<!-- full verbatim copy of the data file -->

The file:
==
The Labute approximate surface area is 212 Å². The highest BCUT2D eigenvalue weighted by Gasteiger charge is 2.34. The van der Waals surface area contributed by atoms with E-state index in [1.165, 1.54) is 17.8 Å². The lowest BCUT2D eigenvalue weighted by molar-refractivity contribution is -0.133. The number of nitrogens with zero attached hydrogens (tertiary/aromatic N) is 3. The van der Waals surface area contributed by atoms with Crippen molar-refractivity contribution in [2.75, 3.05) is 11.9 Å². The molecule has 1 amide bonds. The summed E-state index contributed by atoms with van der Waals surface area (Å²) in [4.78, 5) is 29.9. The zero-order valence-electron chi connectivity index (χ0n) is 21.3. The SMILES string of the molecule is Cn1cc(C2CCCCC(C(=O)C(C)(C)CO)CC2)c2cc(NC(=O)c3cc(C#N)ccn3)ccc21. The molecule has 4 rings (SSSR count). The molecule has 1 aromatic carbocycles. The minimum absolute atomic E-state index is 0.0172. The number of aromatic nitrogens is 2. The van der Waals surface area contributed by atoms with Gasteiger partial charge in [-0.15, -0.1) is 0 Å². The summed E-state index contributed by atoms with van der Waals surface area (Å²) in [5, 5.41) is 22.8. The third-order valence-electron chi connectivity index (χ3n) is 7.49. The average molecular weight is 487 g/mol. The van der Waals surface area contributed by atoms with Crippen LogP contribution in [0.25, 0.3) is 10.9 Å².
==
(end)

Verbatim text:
The Labute approximate surface area is 212 Å². The highest BCUT2D eigenvalue weighted by Gasteiger charge is 2.34. The van der Waals surface area contributed by atoms with E-state index in [1.165, 1.54) is 17.8 Å². The lowest BCUT2D eigenvalue weighted by molar-refractivity contribution is -0.133. The number of nitrogens with zero attached hydrogens (tertiary/aromatic N) is 3. The van der Waals surface area contributed by atoms with Crippen molar-refractivity contribution in [2.75, 3.05) is 11.9 Å². The molecule has 1 amide bonds. The summed E-state index contributed by atoms with van der Waals surface area (Å²) in [4.78, 5) is 29.9. The zero-order valence-electron chi connectivity index (χ0n) is 21.3. The SMILES string of the molecule is Cn1cc(C2CCCCC(C(=O)C(C)(C)CO)CC2)c2cc(NC(=O)c3cc(C#N)ccn3)ccc21. The molecule has 4 rings (SSSR count). The molecule has 1 aromatic carbocycles. The minimum absolute atomic E-state index is 0.0172. The number of aromatic nitrogens is 2. The van der Waals surface area contributed by atoms with Gasteiger partial charge in [-0.15, -0.1) is 0 Å². The summed E-state index contributed by atoms with van der Waals surface area (Å²) in [5, 5.41) is 22.8. The third-order valence-electron chi connectivity index (χ3n) is 7.49. The average molecular weight is 487 g/mol. The van der Waals surface area contributed by atoms with Crippen LogP contribution in [0.25, 0.3) is 10.9 Å².